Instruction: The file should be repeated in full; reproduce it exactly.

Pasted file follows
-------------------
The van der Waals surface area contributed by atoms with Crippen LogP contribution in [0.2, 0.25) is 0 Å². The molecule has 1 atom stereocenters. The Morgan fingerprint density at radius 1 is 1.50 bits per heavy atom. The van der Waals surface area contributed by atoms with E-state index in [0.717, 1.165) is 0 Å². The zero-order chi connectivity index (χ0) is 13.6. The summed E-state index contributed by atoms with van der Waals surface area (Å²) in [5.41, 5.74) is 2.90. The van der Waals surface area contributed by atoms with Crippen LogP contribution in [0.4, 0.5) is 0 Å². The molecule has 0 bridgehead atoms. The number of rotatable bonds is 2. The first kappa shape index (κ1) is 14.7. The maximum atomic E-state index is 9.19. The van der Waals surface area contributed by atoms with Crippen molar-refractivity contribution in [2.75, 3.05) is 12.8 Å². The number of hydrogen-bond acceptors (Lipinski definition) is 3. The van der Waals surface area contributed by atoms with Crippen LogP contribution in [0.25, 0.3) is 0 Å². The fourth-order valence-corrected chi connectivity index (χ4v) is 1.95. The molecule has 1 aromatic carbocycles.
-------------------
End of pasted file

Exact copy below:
The van der Waals surface area contributed by atoms with Crippen LogP contribution in [0.2, 0.25) is 0 Å². The molecule has 1 atom stereocenters. The Morgan fingerprint density at radius 1 is 1.50 bits per heavy atom. The van der Waals surface area contributed by atoms with E-state index in [0.717, 1.165) is 0 Å². The zero-order chi connectivity index (χ0) is 13.6. The summed E-state index contributed by atoms with van der Waals surface area (Å²) in [5.41, 5.74) is 2.90. The van der Waals surface area contributed by atoms with Crippen LogP contribution in [0.4, 0.5) is 0 Å². The molecule has 0 bridgehead atoms. The number of rotatable bonds is 2. The first kappa shape index (κ1) is 14.7. The maximum atomic E-state index is 9.19. The van der Waals surface area contributed by atoms with Crippen molar-refractivity contribution in [2.75, 3.05) is 12.8 Å². The number of hydrogen-bond acceptors (Lipinski definition) is 3. The van der Waals surface area contributed by atoms with Crippen LogP contribution in [0.25, 0.3) is 0 Å². The fourth-order valence-corrected chi connectivity index (χ4v) is 1.95. The molecule has 1 aromatic carbocycles.